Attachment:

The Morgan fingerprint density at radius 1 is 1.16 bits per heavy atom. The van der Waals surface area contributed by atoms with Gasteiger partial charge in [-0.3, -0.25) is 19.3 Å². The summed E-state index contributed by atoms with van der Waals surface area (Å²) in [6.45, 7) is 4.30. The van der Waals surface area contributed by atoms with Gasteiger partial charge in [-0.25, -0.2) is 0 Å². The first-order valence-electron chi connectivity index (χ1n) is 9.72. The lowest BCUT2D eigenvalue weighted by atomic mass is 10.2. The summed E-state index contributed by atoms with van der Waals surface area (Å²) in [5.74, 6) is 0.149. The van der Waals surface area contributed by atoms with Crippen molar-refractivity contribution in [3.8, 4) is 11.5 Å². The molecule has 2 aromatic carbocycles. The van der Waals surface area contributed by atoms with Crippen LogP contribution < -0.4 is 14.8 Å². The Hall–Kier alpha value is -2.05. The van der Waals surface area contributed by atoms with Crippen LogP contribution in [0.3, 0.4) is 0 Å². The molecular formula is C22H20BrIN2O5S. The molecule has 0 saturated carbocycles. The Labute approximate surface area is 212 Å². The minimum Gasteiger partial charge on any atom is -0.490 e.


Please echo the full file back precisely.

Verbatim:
The Morgan fingerprint density at radius 1 is 1.16 bits per heavy atom. The van der Waals surface area contributed by atoms with Gasteiger partial charge in [-0.3, -0.25) is 19.3 Å². The summed E-state index contributed by atoms with van der Waals surface area (Å²) in [6.45, 7) is 4.30. The van der Waals surface area contributed by atoms with Gasteiger partial charge in [-0.25, -0.2) is 0 Å². The first-order valence-electron chi connectivity index (χ1n) is 9.72. The lowest BCUT2D eigenvalue weighted by atomic mass is 10.2. The summed E-state index contributed by atoms with van der Waals surface area (Å²) in [5.74, 6) is 0.149. The van der Waals surface area contributed by atoms with Crippen molar-refractivity contribution in [3.8, 4) is 11.5 Å². The molecule has 2 aromatic carbocycles. The van der Waals surface area contributed by atoms with Crippen LogP contribution < -0.4 is 14.8 Å². The Hall–Kier alpha value is -2.05. The van der Waals surface area contributed by atoms with Crippen LogP contribution in [0.3, 0.4) is 0 Å². The molecular formula is C22H20BrIN2O5S. The molecule has 0 saturated carbocycles. The Labute approximate surface area is 212 Å². The minimum Gasteiger partial charge on any atom is -0.490 e.